DeSantis’ order, however, did not cite specific instances where Warren refused to do his job. Instead, DeSantis’ order said Warren’s “categorical refusal” to enforce Florida’s new abortion restrictions or potential restrictions regarding issues with surgeries or bathroom use for transgender people was against the state constitution.

Under state law, the Florida Senate can decide to remove Warren from office for the remainder of his term. The chamber is controlled by the same Republicans who passed the abortion law that Warren said he opposed.

DeSantis cited two letters signed by Warren with other prosecutors across the country: One June 24, 2022, joint declaration in favor of the right to abortion and a June 2021 letter condemning efforts in a number of states to restrict access to gender-affirming health care for transgender people.

Before the United States Supreme Court struck down federal protections for the right to abortion, DeSantis signed new legislation limiting abortions in Florida to 15 weeks, whether the pregnancy resulted from rape or incest. The law is being challenged in court. The DeSantis administration is using executive action to ban transgender therapies for minors and Medicaid recipients. State lawmakers are expected to address the issue in the next legislative session this spring.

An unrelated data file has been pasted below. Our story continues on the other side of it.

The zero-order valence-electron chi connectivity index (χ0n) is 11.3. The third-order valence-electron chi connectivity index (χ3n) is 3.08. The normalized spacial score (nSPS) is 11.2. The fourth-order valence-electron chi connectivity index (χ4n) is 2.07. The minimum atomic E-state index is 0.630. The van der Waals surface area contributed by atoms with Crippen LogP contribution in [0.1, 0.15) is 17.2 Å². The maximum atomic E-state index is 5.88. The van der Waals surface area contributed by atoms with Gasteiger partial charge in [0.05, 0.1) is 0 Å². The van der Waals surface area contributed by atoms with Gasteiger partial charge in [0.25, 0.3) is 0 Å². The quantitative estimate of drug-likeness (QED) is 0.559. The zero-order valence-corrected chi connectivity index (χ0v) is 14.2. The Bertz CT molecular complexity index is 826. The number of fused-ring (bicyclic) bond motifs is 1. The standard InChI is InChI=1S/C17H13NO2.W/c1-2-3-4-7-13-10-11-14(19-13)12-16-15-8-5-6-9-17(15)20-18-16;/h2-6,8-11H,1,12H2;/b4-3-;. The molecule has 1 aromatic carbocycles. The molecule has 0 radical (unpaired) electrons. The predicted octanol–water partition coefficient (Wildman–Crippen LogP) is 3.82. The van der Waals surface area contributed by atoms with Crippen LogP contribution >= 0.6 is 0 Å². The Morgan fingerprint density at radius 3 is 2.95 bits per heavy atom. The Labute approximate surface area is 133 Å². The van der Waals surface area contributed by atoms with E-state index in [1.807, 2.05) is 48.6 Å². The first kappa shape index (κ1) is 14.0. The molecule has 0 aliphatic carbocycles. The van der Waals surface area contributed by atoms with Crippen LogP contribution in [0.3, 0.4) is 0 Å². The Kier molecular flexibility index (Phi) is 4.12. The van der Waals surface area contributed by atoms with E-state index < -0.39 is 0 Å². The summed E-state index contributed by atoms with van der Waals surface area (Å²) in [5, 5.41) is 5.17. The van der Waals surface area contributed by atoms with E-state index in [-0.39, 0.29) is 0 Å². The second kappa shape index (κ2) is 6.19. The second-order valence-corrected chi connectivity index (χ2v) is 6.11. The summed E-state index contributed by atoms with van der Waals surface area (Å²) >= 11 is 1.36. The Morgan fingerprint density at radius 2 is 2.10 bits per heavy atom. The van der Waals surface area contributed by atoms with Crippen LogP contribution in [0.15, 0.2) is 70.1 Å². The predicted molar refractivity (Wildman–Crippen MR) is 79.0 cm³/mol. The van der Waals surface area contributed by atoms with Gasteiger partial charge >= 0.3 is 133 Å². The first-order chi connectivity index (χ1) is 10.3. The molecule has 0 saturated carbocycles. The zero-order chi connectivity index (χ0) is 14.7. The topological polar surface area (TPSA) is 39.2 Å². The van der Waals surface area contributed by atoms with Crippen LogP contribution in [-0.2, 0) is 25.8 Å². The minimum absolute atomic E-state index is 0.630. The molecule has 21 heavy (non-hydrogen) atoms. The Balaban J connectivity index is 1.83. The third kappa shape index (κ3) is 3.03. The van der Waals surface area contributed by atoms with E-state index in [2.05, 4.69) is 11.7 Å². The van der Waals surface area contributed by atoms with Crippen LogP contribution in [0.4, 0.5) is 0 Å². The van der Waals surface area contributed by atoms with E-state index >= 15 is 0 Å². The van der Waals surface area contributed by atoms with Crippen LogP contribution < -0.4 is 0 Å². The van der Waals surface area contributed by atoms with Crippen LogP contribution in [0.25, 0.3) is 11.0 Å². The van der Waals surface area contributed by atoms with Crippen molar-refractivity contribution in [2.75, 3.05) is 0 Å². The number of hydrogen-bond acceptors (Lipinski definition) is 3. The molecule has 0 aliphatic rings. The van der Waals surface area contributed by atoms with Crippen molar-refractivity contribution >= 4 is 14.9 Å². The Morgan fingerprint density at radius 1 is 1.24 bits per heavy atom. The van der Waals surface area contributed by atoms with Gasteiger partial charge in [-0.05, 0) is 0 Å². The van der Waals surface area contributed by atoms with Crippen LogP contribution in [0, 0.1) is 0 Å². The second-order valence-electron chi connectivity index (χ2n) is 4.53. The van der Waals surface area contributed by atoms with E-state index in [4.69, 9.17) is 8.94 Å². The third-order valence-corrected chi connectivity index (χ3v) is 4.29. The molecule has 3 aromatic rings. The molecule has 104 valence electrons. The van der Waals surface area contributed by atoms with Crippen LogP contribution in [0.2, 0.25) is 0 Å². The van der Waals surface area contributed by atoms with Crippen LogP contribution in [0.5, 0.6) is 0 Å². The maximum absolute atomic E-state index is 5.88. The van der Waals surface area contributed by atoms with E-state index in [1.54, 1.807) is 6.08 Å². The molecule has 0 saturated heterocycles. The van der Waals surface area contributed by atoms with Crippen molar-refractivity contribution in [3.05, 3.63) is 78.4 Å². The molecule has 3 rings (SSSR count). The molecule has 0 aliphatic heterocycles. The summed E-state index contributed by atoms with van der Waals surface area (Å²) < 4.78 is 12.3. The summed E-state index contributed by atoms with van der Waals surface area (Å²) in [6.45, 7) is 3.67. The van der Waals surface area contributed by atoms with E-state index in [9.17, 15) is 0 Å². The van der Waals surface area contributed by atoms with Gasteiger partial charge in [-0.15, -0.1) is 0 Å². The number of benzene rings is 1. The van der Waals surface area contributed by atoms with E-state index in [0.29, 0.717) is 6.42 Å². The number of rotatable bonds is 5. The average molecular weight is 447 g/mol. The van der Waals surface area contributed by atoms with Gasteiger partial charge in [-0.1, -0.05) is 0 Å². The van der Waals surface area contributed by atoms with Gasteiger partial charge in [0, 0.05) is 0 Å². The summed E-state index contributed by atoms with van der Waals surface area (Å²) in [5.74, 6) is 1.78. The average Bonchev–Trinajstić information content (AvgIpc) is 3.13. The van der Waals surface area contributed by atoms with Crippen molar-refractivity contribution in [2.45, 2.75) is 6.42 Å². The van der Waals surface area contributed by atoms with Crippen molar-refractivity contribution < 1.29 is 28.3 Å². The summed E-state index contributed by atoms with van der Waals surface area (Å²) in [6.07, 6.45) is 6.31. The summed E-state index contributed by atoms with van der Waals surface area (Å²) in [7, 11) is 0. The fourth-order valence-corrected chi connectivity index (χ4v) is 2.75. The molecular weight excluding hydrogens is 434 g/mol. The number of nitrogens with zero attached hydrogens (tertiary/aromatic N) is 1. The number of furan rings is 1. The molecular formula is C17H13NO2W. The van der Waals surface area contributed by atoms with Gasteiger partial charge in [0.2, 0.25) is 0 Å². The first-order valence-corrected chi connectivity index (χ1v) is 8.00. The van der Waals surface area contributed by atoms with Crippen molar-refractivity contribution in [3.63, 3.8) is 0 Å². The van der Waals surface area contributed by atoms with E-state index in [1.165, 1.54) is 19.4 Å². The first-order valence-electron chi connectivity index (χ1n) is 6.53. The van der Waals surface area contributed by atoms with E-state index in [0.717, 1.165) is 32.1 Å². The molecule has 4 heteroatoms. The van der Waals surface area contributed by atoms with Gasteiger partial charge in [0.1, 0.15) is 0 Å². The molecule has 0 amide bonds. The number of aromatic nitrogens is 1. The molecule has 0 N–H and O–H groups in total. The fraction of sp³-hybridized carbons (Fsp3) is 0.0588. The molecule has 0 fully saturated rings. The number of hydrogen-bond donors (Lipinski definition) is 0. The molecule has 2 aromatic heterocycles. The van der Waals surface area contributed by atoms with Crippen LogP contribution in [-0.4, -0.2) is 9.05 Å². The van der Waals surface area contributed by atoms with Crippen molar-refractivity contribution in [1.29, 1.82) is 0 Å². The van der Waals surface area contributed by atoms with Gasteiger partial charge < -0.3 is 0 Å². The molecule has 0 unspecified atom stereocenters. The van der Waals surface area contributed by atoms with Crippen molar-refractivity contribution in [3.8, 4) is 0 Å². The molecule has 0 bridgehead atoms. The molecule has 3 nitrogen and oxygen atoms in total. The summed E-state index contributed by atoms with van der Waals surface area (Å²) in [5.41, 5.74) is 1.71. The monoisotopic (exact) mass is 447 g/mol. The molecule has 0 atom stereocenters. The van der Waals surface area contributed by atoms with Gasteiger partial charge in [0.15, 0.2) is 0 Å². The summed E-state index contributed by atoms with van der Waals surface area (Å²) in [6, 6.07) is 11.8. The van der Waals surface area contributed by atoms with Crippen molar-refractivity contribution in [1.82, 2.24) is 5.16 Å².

Another Florida state attorney, Orlando-area attorney Monique H. Worrell, joined Warren in signing the letter supporting access to gender-affirming care, but she didn’t not signed the joint declaration on abortion. A spokesperson for DeSantis said Worrell is not on hold at this time because proposed restrictions on surgeries for transgender children are not yet a matter of state law that she would flout.

Shortly after taking office in 2019, DeSantis served his first suspension by temporarily removing Broward County Sheriff Scott Israel from office for his office’s handling of the Marjory Stoneman Douglas High School massacre in Parkland that left 17 dead and 17 injured. Israel was subsequently removed from office by the Florida Senate.

DeSantis’ predecessor as governor, current Sen. Rick Scott, refused to suspend Israel. Scott also had a different reaction to the handling of a different Orlando-area prosecutor, Aramis Ayala, when she refused to pursue death penalty cases, including one against an accused cop killer: Scott simply assigned these cases to other prosecutors instead of suspending it. Ayala is now a candidate for Attorney General.

DeSantis faces re-election this year. Polls show him leading his top potential Democratic challengers, Florida Agriculture Commissioner Nikki Fried and Rep. Charlie Crist, who face off in a primary on Aug. 23.

Both Crist and Fried have made abortion rights a major issue in the primaries and have issued statements indicating that Warren’s fate is now also a campaign issue.

“He’s doing this because he wants to be a dictator, not governor of Florida. That’s not how it works, however. It will backfire on us,” Fried said in a written statement, referring to Tuesday’s vote in Kansas to protect abortion rights. “We just saw him in Kansas. Florida is a pro-choice, pro-democracy state. If it holds, Florida residents will end it in November.

CORRECTION (August 4, 2:32 p.m. ET): A previous version of this article was incorrect when Florida Governor Ron DeSantis signed the state’s abortion law. This was before the Supreme Court’s decision to overturn Roe v. Wade, not after.